You wouldn’t know it by looking at his string of recent films, but Tom cruise is still a bona-fide movie star. His newest effort is “Jack Reacher”, a crime thriller that’s based on the popular series of novels by Lee Child. Released in the shadow of the box office juggernaut “The Hobbit”, “Jack Reacher” has received little fanfare. That’s a shame because compared to much of the stuff that passed for movies this year, this is a good, solid film and a perfect vehicle for Tom Cruise. It’s a sleek and snappy movie that features a bit of everything even though it doesn’t go far enough to really state its own identity. It’s also sure to leave you scratching your head at some of the things you’re seeing. Nevertheless, I had fun with this picture.
On the surface “Jack Reacher” resembles something pulled right out of the late 1980s. Reacher is a hard-as-nails, ex-military type turned drifter and ghost. He has the deductive skills of Sherlock Holmes and the butt kicking ability of Jason Bourne. I’ve never read any of the books so I’m uncertain of who Jack Reacher is beyond that. The movie never clearly says. Instead it plays up the character shrouded in mystery. Is he a vigilante? Is he a hired gun? Is he an off the grid cop? Well, maybe a little bit of “yes” to all. Cruise does a nice job handling the character. One of the biggest concerns about this movie with some folks was his height. Fans of the books quickly noted that Cruise’s build doesn’t match with the picture that Child creates in the series. I can’t speak to that, but I had no problems with what Cruise was doing on screen.
“Jack Reacher” isn’t a title-to-credit, nonstop, action movie. That may be one reason why Cruise worked out so well. Most of the film centers around the investigation of a brutal mass sniper shooting of five random people at a Pittsburgh promenade during broad daylight. While not graphic, the opening sequence depicting the shooting was incredibly intense and even more sobering in light of current events. It’s brilliantly shot and sets the table well. Reacher pops up and enters the investigation due to a past connection with the chief suspect. He works alongside an idealistic defense attorney (Rosamund Pike) who agrees to take the case against the better judgment of her district attorney father (Richard Jenkins). As with any decent movie mystery there are several twists and turns that keep this from being the clear-cut, open and shut case that it first appears to be.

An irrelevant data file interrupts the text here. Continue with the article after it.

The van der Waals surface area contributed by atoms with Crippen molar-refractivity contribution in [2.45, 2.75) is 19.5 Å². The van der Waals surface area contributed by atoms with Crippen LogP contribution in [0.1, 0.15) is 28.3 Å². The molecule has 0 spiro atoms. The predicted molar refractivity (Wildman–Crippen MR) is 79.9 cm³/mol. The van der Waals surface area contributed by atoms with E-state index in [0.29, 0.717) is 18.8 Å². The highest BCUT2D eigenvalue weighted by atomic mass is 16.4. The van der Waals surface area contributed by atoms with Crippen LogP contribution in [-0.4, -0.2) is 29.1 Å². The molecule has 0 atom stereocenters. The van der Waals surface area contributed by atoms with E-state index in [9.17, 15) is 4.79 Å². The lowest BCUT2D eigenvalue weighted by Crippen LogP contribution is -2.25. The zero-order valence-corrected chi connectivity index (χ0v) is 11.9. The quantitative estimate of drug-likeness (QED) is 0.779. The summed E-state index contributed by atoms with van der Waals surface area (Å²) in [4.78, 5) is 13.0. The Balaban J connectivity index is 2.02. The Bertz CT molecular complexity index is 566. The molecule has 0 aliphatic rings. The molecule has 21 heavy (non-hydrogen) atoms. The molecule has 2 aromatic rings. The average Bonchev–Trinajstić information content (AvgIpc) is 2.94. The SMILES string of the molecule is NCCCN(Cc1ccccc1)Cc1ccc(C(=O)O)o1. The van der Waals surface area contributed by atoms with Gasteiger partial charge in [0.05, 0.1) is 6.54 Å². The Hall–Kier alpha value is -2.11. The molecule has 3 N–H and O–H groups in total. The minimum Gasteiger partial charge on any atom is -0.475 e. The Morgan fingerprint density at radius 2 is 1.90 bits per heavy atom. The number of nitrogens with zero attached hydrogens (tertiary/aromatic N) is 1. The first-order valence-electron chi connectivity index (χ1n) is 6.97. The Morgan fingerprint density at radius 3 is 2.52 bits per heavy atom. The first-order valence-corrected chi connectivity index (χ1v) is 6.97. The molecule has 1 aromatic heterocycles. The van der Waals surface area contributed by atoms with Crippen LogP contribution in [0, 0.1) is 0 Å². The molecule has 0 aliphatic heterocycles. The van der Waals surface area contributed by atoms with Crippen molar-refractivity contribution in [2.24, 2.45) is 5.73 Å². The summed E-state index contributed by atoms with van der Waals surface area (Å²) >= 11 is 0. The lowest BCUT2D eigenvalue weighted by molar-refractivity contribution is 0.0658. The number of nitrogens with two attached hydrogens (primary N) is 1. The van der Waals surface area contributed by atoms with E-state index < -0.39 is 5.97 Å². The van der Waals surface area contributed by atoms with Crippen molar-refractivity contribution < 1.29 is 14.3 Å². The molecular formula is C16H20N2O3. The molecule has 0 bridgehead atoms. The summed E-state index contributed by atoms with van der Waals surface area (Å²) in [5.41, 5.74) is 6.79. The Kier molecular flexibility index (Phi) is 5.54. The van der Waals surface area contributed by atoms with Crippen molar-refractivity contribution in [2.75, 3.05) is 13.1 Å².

The story moves at a snappy pace and never bogs down even though it may not have needed all of its 2 hour plus running time. As mentioned above, it never develops its own real identity. At one point it feels like a crime drama with elements taken from the 1940s. But at other times it seems to want to be an action picture, a revenge movie, or even a comedy. Luckily none of these changes in tone and direction jars the movie too far off course. It kept me interested and involved even when things begin to get a little preposterous.
Christopher McQuarrie, who worked with Cruise on “Valkyrie”, wrote the screenplay and directed the film. He’s a very capable writer as evidenced by his work on “The Usual Suspects”. But even though I was never bored with his script or his pacing, there were a few things that seemed surprisingly off, specifically the characters played by the great filmmaker Werner Herzog and Robert DuVall. Herzog plays a shadowy Russian mobster who is more of a cartoon character than a real menace. Both he and his intentions and motivations feel terribly underwritten. DuVall is a lot of fun when we first see him as a blustery gun range owner. But he turns into Reacher’s gun-toting sidekick during the big bullet-ridden action finale, a move that felt about as conventional as you’ll find.
There are also several instances of cheesy dialogue that Cruise actually handles well. Whether some of them were intentionally or unintentionally cheesy I can’t answer, but it reminded me of many of the movies I grew up watching. These few scenes left one critic saying that “Jack Reacher” belongs in a bygone era of movies. I disagree. For me, the cheese worked. I also have to praise the slick and stylish action sequences. Caleb Deschanel’s camera work is often times stunning. In fact, he stages and shoots one of the best car chase sequences I have seen in a long, long time. The movie is worth seeing just for this amazing chase.
In the end, “Jack Reacher” is a tough movie to review. It’s an engaging and entertaining movie but a slightly flawed one. It’s also a film destined to be lost in the crowd of December movies and awards season entries. I liked this picture and I liked Cruise’s performance. But the movie doesn’t end up being the one it starts as. The intense opening sequence sets the movie up as a serious and gritty crime thriller. It evolves into sheer Hollywood escapism. That certainly doesn’t kill the movie, but I would be interested to see how the other “Jack Reacher” would have played out. Still, I have to commend the movie for engaging me and giving me a good time at the theater. I would have no problem seeing this again, but I still can’t help but feel that it wasted some of its potential.